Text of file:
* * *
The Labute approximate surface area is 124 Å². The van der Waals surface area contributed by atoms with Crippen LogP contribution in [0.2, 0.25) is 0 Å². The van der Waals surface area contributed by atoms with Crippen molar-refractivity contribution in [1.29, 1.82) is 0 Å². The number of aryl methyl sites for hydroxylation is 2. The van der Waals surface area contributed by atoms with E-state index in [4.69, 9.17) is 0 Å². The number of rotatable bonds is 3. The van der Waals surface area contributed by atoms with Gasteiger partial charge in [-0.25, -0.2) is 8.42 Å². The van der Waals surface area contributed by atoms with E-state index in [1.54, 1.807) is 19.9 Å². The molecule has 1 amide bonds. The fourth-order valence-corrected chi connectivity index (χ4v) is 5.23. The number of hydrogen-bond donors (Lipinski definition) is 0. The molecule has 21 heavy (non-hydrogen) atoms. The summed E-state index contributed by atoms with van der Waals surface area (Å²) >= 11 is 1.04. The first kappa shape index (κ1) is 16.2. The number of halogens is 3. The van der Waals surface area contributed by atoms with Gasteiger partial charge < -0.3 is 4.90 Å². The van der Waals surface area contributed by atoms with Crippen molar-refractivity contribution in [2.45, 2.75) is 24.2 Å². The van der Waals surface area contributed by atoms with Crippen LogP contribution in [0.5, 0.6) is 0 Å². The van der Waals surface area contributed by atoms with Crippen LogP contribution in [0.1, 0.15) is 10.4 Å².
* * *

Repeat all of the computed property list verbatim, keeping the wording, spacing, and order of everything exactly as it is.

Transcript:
The Labute approximate surface area is 124 Å². The van der Waals surface area contributed by atoms with Crippen LogP contribution in [0.2, 0.25) is 0 Å². The van der Waals surface area contributed by atoms with Crippen molar-refractivity contribution in [1.29, 1.82) is 0 Å². The number of aryl methyl sites for hydroxylation is 2. The van der Waals surface area contributed by atoms with E-state index in [4.69, 9.17) is 0 Å². The number of rotatable bonds is 3. The van der Waals surface area contributed by atoms with Gasteiger partial charge in [-0.25, -0.2) is 8.42 Å². The van der Waals surface area contributed by atoms with E-state index in [1.54, 1.807) is 19.9 Å². The molecule has 1 amide bonds. The fourth-order valence-corrected chi connectivity index (χ4v) is 5.23. The number of hydrogen-bond donors (Lipinski definition) is 0. The molecule has 21 heavy (non-hydrogen) atoms. The summed E-state index contributed by atoms with van der Waals surface area (Å²) >= 11 is 1.04. The first kappa shape index (κ1) is 16.2. The number of halogens is 3. The van der Waals surface area contributed by atoms with Gasteiger partial charge < -0.3 is 4.90 Å². The van der Waals surface area contributed by atoms with Crippen molar-refractivity contribution in [2.45, 2.75) is 24.2 Å². The van der Waals surface area contributed by atoms with Crippen LogP contribution in [0.5, 0.6) is 0 Å². The van der Waals surface area contributed by atoms with Crippen LogP contribution in [0.1, 0.15) is 10.4 Å².